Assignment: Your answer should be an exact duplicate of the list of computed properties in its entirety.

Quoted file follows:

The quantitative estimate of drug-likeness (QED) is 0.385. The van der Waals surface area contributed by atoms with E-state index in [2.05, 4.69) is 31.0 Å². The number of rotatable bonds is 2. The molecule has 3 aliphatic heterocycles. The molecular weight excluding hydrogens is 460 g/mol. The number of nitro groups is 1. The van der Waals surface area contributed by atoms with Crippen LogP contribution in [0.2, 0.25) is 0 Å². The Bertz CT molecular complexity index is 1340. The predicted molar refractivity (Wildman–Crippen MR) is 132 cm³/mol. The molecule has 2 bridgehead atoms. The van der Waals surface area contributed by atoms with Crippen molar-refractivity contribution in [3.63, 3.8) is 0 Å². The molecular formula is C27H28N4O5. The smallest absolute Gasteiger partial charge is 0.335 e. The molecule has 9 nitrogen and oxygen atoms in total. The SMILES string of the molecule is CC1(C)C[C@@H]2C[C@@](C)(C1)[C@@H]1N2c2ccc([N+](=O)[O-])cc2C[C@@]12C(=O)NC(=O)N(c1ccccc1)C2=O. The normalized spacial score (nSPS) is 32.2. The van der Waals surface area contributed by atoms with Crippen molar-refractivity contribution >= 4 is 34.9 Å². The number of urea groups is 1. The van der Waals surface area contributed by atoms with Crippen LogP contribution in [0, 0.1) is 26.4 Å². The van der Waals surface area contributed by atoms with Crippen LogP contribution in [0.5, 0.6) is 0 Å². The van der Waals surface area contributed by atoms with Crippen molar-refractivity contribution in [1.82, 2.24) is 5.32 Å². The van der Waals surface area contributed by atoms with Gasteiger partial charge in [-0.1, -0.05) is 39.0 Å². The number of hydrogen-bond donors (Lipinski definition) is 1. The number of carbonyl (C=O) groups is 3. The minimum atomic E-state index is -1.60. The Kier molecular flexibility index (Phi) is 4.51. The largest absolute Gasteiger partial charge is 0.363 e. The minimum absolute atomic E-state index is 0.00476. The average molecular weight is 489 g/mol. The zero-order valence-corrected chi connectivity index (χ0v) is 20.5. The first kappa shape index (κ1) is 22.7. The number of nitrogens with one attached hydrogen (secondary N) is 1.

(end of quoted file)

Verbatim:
The quantitative estimate of drug-likeness (QED) is 0.385. The van der Waals surface area contributed by atoms with E-state index in [2.05, 4.69) is 31.0 Å². The number of rotatable bonds is 2. The molecule has 3 aliphatic heterocycles. The molecular weight excluding hydrogens is 460 g/mol. The number of nitro groups is 1. The van der Waals surface area contributed by atoms with Crippen LogP contribution in [0.2, 0.25) is 0 Å². The Bertz CT molecular complexity index is 1340. The predicted molar refractivity (Wildman–Crippen MR) is 132 cm³/mol. The molecule has 2 bridgehead atoms. The van der Waals surface area contributed by atoms with Crippen molar-refractivity contribution in [3.63, 3.8) is 0 Å². The molecular formula is C27H28N4O5. The smallest absolute Gasteiger partial charge is 0.335 e. The molecule has 9 nitrogen and oxygen atoms in total. The SMILES string of the molecule is CC1(C)C[C@@H]2C[C@@](C)(C1)[C@@H]1N2c2ccc([N+](=O)[O-])cc2C[C@@]12C(=O)NC(=O)N(c1ccccc1)C2=O. The normalized spacial score (nSPS) is 32.2. The van der Waals surface area contributed by atoms with Crippen molar-refractivity contribution >= 4 is 34.9 Å². The number of urea groups is 1. The van der Waals surface area contributed by atoms with Crippen LogP contribution in [0, 0.1) is 26.4 Å². The van der Waals surface area contributed by atoms with Crippen LogP contribution in [0.5, 0.6) is 0 Å². The van der Waals surface area contributed by atoms with Crippen molar-refractivity contribution in [1.82, 2.24) is 5.32 Å². The van der Waals surface area contributed by atoms with Gasteiger partial charge in [-0.1, -0.05) is 39.0 Å². The number of hydrogen-bond donors (Lipinski definition) is 1. The number of carbonyl (C=O) groups is 3. The minimum atomic E-state index is -1.60. The Kier molecular flexibility index (Phi) is 4.51. The largest absolute Gasteiger partial charge is 0.363 e. The minimum absolute atomic E-state index is 0.00476. The average molecular weight is 489 g/mol. The zero-order valence-corrected chi connectivity index (χ0v) is 20.5. The first kappa shape index (κ1) is 22.7. The number of nitrogens with one attached hydrogen (secondary N) is 1.